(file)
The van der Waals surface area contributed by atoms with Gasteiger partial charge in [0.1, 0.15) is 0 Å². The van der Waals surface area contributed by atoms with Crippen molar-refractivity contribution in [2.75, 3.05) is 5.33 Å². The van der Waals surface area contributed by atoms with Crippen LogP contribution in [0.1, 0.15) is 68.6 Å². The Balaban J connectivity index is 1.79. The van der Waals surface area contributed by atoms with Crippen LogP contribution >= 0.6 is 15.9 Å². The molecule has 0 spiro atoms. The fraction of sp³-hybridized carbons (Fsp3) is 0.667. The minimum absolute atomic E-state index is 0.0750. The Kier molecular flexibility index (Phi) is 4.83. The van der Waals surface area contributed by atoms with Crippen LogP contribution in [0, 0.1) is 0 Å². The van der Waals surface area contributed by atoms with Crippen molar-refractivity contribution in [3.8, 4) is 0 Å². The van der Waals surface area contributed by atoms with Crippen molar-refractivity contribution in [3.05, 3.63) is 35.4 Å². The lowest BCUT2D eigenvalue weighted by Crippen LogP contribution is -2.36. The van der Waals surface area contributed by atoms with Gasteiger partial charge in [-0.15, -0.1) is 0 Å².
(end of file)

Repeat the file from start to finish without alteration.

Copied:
The van der Waals surface area contributed by atoms with Gasteiger partial charge in [0.1, 0.15) is 0 Å². The van der Waals surface area contributed by atoms with Crippen molar-refractivity contribution in [2.75, 3.05) is 5.33 Å². The van der Waals surface area contributed by atoms with Crippen LogP contribution in [0.1, 0.15) is 68.6 Å². The Balaban J connectivity index is 1.79. The van der Waals surface area contributed by atoms with Crippen LogP contribution >= 0.6 is 15.9 Å². The molecule has 0 spiro atoms. The fraction of sp³-hybridized carbons (Fsp3) is 0.667. The minimum absolute atomic E-state index is 0.0750. The Kier molecular flexibility index (Phi) is 4.83. The van der Waals surface area contributed by atoms with Crippen LogP contribution in [0, 0.1) is 0 Å². The van der Waals surface area contributed by atoms with Crippen molar-refractivity contribution in [3.8, 4) is 0 Å². The van der Waals surface area contributed by atoms with Crippen molar-refractivity contribution in [3.05, 3.63) is 35.4 Å². The lowest BCUT2D eigenvalue weighted by Crippen LogP contribution is -2.36. The van der Waals surface area contributed by atoms with Gasteiger partial charge in [-0.15, -0.1) is 0 Å².